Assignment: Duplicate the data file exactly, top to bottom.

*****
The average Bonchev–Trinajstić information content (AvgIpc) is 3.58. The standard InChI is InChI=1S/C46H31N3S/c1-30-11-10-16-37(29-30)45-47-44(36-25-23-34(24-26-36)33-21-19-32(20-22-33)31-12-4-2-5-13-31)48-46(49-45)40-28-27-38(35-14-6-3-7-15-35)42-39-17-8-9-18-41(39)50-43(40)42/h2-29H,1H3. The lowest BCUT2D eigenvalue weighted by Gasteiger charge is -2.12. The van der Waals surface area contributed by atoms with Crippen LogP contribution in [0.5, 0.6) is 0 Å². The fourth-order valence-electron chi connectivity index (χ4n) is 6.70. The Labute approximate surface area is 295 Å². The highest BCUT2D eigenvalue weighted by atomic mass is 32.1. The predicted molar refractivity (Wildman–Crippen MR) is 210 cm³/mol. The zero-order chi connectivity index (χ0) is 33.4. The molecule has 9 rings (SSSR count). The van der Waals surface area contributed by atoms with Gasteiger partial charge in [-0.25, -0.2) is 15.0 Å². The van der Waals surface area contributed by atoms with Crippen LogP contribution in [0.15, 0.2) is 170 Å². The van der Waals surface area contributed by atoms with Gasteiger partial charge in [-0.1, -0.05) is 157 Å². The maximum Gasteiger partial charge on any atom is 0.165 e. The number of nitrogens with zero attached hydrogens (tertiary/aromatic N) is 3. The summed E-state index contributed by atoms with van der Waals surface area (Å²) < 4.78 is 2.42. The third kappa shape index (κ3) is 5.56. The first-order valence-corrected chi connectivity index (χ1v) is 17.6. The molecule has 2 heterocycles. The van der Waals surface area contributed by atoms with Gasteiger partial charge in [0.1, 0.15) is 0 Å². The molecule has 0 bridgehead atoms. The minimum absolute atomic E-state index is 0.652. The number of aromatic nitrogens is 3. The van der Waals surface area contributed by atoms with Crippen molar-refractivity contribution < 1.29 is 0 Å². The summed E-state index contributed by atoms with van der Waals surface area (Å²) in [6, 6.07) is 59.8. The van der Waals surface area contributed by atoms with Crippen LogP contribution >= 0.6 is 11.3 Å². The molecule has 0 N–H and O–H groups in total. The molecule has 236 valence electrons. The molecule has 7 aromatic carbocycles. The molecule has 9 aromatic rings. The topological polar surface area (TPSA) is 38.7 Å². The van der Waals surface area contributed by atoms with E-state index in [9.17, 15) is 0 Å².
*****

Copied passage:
The average Bonchev–Trinajstić information content (AvgIpc) is 3.58. The standard InChI is InChI=1S/C46H31N3S/c1-30-11-10-16-37(29-30)45-47-44(36-25-23-34(24-26-36)33-21-19-32(20-22-33)31-12-4-2-5-13-31)48-46(49-45)40-28-27-38(35-14-6-3-7-15-35)42-39-17-8-9-18-41(39)50-43(40)42/h2-29H,1H3. The lowest BCUT2D eigenvalue weighted by Gasteiger charge is -2.12. The van der Waals surface area contributed by atoms with Crippen LogP contribution in [0.5, 0.6) is 0 Å². The fourth-order valence-electron chi connectivity index (χ4n) is 6.70. The Labute approximate surface area is 295 Å². The highest BCUT2D eigenvalue weighted by atomic mass is 32.1. The predicted molar refractivity (Wildman–Crippen MR) is 210 cm³/mol. The zero-order chi connectivity index (χ0) is 33.4. The molecule has 9 rings (SSSR count). The van der Waals surface area contributed by atoms with Gasteiger partial charge in [-0.25, -0.2) is 15.0 Å². The van der Waals surface area contributed by atoms with Crippen LogP contribution in [0.15, 0.2) is 170 Å². The van der Waals surface area contributed by atoms with Gasteiger partial charge in [-0.1, -0.05) is 157 Å². The maximum Gasteiger partial charge on any atom is 0.165 e. The number of nitrogens with zero attached hydrogens (tertiary/aromatic N) is 3. The summed E-state index contributed by atoms with van der Waals surface area (Å²) < 4.78 is 2.42. The third kappa shape index (κ3) is 5.56. The first-order valence-corrected chi connectivity index (χ1v) is 17.6. The molecule has 2 heterocycles. The van der Waals surface area contributed by atoms with Gasteiger partial charge in [0.1, 0.15) is 0 Å². The molecule has 0 bridgehead atoms. The minimum absolute atomic E-state index is 0.652. The number of aromatic nitrogens is 3. The van der Waals surface area contributed by atoms with Crippen molar-refractivity contribution < 1.29 is 0 Å². The summed E-state index contributed by atoms with van der Waals surface area (Å²) in [6, 6.07) is 59.8. The van der Waals surface area contributed by atoms with Crippen LogP contribution >= 0.6 is 11.3 Å². The molecule has 0 N–H and O–H groups in total. The molecule has 236 valence electrons. The molecule has 7 aromatic carbocycles. The molecule has 9 aromatic rings. The topological polar surface area (TPSA) is 38.7 Å². The van der Waals surface area contributed by atoms with E-state index in [9.17, 15) is 0 Å².